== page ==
To understand ecosystems as intimately tied to human activity, and to embrace human actors as egalitarian figures within them (rather than solely as authorities of management and manipulation), might seem too far a stretch for many. This might stem from the common interchangeability between the terms nature, environment, and ecosystem throughout everyday vernaculars; the pervading idea of the natural world as explicitly non-human; or, the fact that expansive greenery and seemingly natural spaces are just so distinct from urban environments. In the opening of her book, The Rambunctious Garden: Saving Nature in a Post-Wild World, Emma Marris boldly claims that we have “lost nature” as an untouched object or space free from human involvement [2011, 1]. Advocates of a lost nature tend to embrace “everything actual and possible, including human beings and their activity, [as] part of nature,” but there are limits with this idea as well [DesRoches 2020]. In his critique of environmental sonic artists, Eric DeLuca importantly asserts how nature is “both a material object and a socially constructed metaphor that is infinitely interpretable and ideologically malleable” [DeLuca 2018, 71]. This accounts for the pluralities of world-making processes, and asserts all ways of knowing and being as equally and vitally significant (and often, sovereign), and how the differences between them are not “a lack that needs to be remedied but merely an incommensurability that needs to be recognized” [Robinsonn2020, 53]. For me, the concept of novel ecosystems works in service of this pluralism. It challenges a human/nature duality (and related spatial bifurcation) and attempts to account for the role of human agencies as intrinsic “forces of nature” [Chakrabarty 2009, 207; Hobbs et al. 2013].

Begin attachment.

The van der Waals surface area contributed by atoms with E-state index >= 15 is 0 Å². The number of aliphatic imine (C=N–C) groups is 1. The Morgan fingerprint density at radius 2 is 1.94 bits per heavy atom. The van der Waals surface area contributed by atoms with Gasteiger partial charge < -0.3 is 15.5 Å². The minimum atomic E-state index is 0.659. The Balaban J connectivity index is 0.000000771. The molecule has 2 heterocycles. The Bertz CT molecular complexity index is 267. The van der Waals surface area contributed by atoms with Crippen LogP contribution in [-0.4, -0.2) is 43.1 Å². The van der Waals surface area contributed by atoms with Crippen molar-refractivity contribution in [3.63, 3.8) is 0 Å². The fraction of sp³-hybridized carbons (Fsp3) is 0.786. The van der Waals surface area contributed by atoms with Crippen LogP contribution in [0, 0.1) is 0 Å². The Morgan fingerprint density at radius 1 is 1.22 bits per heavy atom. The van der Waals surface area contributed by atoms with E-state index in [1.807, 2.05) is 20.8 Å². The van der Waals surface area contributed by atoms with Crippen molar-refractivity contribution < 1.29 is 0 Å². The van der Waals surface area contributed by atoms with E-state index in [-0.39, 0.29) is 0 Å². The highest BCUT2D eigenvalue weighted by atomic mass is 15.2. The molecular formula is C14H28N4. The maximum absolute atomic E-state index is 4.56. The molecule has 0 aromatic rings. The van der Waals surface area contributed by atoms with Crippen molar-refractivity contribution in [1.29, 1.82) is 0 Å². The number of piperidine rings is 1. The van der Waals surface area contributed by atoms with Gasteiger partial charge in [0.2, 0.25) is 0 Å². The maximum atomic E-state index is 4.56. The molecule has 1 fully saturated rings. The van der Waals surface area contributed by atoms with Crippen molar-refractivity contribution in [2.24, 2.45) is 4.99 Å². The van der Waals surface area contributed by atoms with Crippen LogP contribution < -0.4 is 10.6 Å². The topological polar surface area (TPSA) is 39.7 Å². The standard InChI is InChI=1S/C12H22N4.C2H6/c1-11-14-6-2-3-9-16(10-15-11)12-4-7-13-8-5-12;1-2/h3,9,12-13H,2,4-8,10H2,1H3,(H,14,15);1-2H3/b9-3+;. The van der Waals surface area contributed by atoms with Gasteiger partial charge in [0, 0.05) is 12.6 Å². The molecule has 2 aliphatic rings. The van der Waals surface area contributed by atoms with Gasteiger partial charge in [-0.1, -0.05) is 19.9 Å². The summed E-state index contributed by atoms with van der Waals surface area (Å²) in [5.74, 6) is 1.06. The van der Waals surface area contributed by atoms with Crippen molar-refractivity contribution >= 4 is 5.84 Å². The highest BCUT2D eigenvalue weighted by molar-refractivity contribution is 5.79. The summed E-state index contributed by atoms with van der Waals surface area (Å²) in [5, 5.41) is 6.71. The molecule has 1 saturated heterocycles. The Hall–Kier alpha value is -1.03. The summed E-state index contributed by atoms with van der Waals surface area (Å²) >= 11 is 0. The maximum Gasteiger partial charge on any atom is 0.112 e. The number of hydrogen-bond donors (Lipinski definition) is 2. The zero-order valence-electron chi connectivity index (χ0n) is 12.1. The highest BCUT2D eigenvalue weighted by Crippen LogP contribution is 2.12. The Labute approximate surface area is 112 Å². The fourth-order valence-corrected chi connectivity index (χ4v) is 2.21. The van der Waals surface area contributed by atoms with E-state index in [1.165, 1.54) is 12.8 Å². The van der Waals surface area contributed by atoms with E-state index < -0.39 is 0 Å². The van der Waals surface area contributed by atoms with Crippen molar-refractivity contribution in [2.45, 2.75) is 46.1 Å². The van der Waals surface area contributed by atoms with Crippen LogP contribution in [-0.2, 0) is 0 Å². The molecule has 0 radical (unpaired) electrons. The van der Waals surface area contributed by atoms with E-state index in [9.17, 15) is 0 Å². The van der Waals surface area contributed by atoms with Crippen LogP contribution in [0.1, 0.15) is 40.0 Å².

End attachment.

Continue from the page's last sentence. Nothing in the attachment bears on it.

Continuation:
Moreover, and more particular to quarantine clapping, to understand human agency within an ecosystem is to realise how environmental and socio-cultural concerns are ultimately inextricable. Experientially, quarantine clapping emerged as a result of social distancing and quarantining of human bodies. It was also conceived, sounded, adapted and sustained by and for human actors, within and across explicitly human-constructed spaces. Thinking about these experiences (and participating in them myself) are what first led me to develop this article — the feeling that the pandemic has reconstituted the seemingly normative ways that humans exist in the world and imagine their relationships to their ecosystems; the way scholars claim transcendence from the man-made boundaries between society, culture, and nature; and to what extent friction, difference and violence seem novel or normal (and by extension, justified) throughout history and in everyday life [Haraway 2016; DeLuca 2018; Taylor 2016].